Lyon parks board unhappy about being kept in the dark
Appeal Staff Writer
Some Dayton residents and their parks advisory board are unhappy over what they see as an autocratic decision to reorganize the county Parks and Recreation Division – and at the loss of their “point person” on parks issues.
Lyon County Manager Donna Kristaponis reorganized the division in late July without notifying the Central Lyon County Parks and Recreation Advisory Board.
Though no changes are planned, Kristaponis faced some tough questions at a recent meeting of the advisory board.
The reorganization makes Planning Director Rob Loveberg responsible for park planning. County engineer Dick Faber will be in charge of park construction and maintenance. Finally, Edrie LaVoie, executive director of human services, will be in charge of park and recreation programs.
Under the plan, Kristaponis said then-parks and recreation supervisor Jannette Hoffert would work for LaVoie and oversee the recreation programs, but Hoffert resigned to move to Idaho.
“I believe Jannette has done a terrific job,” Kristaponis said. “She has not resigned as a result of our reorganization.”
Hoffert, however, said she resigned because she felt the job she was offered was less than the one she currently held, and she believed the county was not adequately committed to it. She later said she and her husband would move to Idaho.
“The way this was handled was way brutal, and what I see going on here is damage control,” Hoffert said. “Now it is up to the community to hold them accountable to what they say they will do.”
Hoffert said the job she was offered came without any funding, and would be reviewed at the end of the year to see if the position was justified. She felt it was “set up to fail.”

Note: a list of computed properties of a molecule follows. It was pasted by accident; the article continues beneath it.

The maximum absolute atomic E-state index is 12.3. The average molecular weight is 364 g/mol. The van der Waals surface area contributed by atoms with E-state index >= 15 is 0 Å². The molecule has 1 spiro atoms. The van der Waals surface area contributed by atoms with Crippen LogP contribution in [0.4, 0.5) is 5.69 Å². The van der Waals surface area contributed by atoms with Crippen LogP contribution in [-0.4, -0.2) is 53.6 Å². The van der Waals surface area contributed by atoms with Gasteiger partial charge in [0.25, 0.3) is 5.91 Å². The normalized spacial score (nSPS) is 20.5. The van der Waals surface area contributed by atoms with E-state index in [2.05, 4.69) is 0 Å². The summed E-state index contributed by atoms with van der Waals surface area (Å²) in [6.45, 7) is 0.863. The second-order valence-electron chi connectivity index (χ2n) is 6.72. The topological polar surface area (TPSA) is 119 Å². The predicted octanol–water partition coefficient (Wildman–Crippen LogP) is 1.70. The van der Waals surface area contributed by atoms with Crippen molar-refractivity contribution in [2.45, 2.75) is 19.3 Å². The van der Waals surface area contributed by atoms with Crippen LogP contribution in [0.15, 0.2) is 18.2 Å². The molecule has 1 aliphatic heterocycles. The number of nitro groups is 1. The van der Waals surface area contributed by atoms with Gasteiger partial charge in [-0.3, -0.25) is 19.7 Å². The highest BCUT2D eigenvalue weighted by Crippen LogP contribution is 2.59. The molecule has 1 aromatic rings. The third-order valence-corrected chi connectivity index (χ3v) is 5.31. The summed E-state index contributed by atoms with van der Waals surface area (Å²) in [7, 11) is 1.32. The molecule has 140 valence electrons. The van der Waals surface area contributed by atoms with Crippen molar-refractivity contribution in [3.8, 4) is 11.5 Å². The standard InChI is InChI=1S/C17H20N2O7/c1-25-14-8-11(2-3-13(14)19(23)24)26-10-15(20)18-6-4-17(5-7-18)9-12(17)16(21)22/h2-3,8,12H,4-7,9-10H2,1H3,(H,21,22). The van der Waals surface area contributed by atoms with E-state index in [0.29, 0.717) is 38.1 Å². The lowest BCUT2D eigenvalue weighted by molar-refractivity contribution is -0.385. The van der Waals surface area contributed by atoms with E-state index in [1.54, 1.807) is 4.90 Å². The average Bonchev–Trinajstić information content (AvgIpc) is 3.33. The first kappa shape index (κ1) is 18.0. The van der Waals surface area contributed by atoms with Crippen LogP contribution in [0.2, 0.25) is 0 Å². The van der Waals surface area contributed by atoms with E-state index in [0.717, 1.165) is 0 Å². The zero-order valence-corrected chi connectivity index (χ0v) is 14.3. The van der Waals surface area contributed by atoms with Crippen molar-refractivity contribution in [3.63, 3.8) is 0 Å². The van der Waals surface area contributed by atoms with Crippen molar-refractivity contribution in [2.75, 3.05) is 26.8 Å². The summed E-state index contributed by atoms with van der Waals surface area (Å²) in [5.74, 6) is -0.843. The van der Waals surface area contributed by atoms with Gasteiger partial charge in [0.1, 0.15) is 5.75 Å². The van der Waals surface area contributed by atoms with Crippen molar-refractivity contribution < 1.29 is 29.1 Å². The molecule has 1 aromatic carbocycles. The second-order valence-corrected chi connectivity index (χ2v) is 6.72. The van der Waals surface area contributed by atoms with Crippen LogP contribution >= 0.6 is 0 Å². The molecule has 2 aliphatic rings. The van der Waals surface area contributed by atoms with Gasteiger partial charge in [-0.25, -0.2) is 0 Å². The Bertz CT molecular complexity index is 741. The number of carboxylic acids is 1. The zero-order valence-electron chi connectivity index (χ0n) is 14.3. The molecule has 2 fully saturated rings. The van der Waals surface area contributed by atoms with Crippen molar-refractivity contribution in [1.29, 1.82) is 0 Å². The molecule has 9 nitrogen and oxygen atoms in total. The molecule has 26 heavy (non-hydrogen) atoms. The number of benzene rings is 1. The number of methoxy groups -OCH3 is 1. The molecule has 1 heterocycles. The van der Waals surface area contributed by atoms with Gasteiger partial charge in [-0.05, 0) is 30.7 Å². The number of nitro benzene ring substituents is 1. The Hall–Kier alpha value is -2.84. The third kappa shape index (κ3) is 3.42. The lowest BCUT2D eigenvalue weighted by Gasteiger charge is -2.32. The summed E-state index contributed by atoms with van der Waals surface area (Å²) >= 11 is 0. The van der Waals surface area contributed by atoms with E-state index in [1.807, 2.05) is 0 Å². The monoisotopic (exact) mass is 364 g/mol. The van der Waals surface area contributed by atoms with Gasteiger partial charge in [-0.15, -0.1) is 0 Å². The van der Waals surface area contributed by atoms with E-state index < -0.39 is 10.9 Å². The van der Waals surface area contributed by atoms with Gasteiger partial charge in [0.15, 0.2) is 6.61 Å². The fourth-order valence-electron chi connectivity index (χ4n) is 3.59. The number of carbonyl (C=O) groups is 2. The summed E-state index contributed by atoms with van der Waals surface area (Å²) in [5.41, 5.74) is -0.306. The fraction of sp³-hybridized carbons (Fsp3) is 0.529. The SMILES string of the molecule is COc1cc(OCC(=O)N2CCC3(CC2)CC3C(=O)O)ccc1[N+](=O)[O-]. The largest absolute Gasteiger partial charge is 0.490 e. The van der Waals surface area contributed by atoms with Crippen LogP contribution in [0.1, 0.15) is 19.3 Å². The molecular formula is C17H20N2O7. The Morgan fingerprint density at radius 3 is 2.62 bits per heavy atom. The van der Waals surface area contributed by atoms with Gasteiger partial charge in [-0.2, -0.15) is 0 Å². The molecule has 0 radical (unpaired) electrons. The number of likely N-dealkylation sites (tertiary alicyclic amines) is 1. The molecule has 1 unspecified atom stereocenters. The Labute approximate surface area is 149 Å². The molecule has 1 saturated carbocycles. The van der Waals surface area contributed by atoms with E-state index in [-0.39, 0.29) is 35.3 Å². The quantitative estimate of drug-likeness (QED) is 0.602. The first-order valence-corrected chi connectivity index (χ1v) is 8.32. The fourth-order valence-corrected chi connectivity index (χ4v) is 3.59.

Board member Bob Elston, of Silver City, said he was concerned about how things would operate.
“Jannette has served as a point person for all of these services,” he said. “Now that parks is completely diffused into the county bureaucracy, with no point person, now it’s less efficient.”
Some of the 30 or so residents attending the meeting were also unhappy that most staff would be relocating from offices at the Dayton Community Center to the county’s human services office in Silver Springs.
LaVoie said the only reason for the change was Silver Springs was more centrally located in Lyon County, since her department will be taking over some programs in Fernley. She added that some staff will remain in Dayton.
Kristaponis emphasized that no changes in the Latch-Key Program or other after-school programs were planned, though the teen program still needed a building for its activities this fall.
Board members also complained that Kristaponis didn’t always forward recommendations to the commissioners, and also changed meeting agendas.
Elston said he was concerned about the independence of the board.
“If you can take things off or put things on our agenda, it diminishes our board,” he said. “If you throw stuff out or something is imposed on you in a way that’s autocratic, then I don’t want to do it.”
Kristaponis said she does send the commissioners what the board decides, but “I’ve seen boards want things that are not in the best fiduciary interest of the county, but if we have been remiss in responding to you, we need to fix that.”